As Kristoff, the ice harvester who joins Anna on her quest to find Elsa, Dominic Dorset is excellent. With his loveable reindeer Sven (Collin Baja who alternates with Dan Plehal in a physically demanding role) in tow, Mr. Dorset’s character finds himself increasing attracted to Anna.  He performs well in “Reindeer(s) Are Better Than People,” “Kristoff Lullaby,” and a duet with Ms. Chapman in “What Do You Know About Love?”

Jeremy Davis is superb as the puppeteer for the snowman Olaf. Both Olaf and Sven are clear audience favorites, especially for the kids in attendance, and provide much of the comical moments throughout.

Christine Bowman as Elsa & Lauren Nicole Chapman as Anna
Photo: Matthew Murphy

Will Savarese does a fine job as Hans. With his matinee idol looks, Mr. Savarese is convincing as the prince that Anna falls for. But his dark side emerges later, leading to a dramatic conclusion. His strong tenor voice is notable in “Hans of the Southern Isles” and the aforementioned duet with Ms. Chapman in “Love Is an Open Door.” He also performs well with Ms. Bowman and the company in “Monster.”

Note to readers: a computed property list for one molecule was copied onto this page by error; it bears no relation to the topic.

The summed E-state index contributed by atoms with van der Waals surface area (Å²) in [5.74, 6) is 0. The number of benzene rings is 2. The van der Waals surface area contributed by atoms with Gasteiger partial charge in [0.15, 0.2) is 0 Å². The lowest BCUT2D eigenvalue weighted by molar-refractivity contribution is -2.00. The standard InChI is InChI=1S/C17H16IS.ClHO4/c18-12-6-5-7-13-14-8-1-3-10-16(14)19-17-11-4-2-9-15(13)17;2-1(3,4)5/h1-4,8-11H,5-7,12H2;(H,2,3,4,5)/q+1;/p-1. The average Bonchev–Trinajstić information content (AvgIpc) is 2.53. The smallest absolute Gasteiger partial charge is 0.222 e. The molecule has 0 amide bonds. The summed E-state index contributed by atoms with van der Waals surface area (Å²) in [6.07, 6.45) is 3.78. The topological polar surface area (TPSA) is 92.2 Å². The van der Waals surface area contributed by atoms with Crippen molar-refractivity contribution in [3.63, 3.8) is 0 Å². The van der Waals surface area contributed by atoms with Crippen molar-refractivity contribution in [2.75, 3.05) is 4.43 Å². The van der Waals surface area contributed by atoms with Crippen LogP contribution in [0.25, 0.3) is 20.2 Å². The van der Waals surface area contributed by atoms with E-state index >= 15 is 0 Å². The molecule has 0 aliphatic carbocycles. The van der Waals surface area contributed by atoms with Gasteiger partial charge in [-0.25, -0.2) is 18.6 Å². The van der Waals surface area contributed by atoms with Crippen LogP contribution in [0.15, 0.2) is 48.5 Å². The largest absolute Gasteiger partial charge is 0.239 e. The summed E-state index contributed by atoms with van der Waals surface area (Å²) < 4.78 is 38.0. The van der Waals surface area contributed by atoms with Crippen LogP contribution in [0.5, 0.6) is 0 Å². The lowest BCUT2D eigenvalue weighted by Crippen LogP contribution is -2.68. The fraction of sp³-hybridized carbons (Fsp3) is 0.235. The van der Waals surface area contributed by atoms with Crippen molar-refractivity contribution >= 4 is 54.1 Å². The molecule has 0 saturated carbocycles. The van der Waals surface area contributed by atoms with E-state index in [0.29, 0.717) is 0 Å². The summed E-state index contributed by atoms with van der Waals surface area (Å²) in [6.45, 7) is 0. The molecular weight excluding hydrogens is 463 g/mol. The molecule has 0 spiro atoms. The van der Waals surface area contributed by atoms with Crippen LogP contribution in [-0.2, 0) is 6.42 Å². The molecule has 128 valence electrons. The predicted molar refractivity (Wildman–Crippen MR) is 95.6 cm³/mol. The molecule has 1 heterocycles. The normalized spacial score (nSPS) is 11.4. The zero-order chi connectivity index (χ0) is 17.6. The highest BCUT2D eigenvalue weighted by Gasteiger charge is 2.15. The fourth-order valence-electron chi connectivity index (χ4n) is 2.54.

Also, excellent performances are turned in by Avelyn Choi (alternates with Norah Nunes) as Young Anna, Sydney Elise Russell (alternates with Erin Choi) as Young Elsa, Belinda Allen as Queen Iduna, Kyle Lamar Mitchell as King Agnarr, Gretel Scarlett as Head Handmaiden, Tyler Jimenez as Pabbie, Taylor Marie Daniel as Bulda, Jack Brewer as Bishop, Evan Duff as the comedic Weselton, and Jack Brewer as another comical character Oaken. The members of the Ensemble are also talented and energetic.

If you pay close attention, you can identify components of the show that are reminiscent of such Broadway standouts as The Wiz, Into the Woods, Spamalot and Beauty and the Beast, and that’s a good thing.

There is no question that Frozen is geared towards children.  In fact, there were many young girls in the audience dressed as Elsa and Anna, and the lines to the Disney and Frozen merchandise in the lobby were long. However, there is sufficient humor, warmth, songs, dancing and dazzling scenery and costumes to entertain adults as well. And entertain it does.

Go see the spectacle known as Frozen. It will melt your heart.

Running time. Two hours and 15 minutes with an intermission.

Disney’s Frozen runs through June 18 at the Hippodrome Theatre at the France-Merrick Performing Arts Center, 12 N. Eutaw St, Baltimore, MD 21201.  For tickets, call Ticketmaster at 800-982-ARTS or visit ticketmaster.com or BaltimoreHippodrome.com.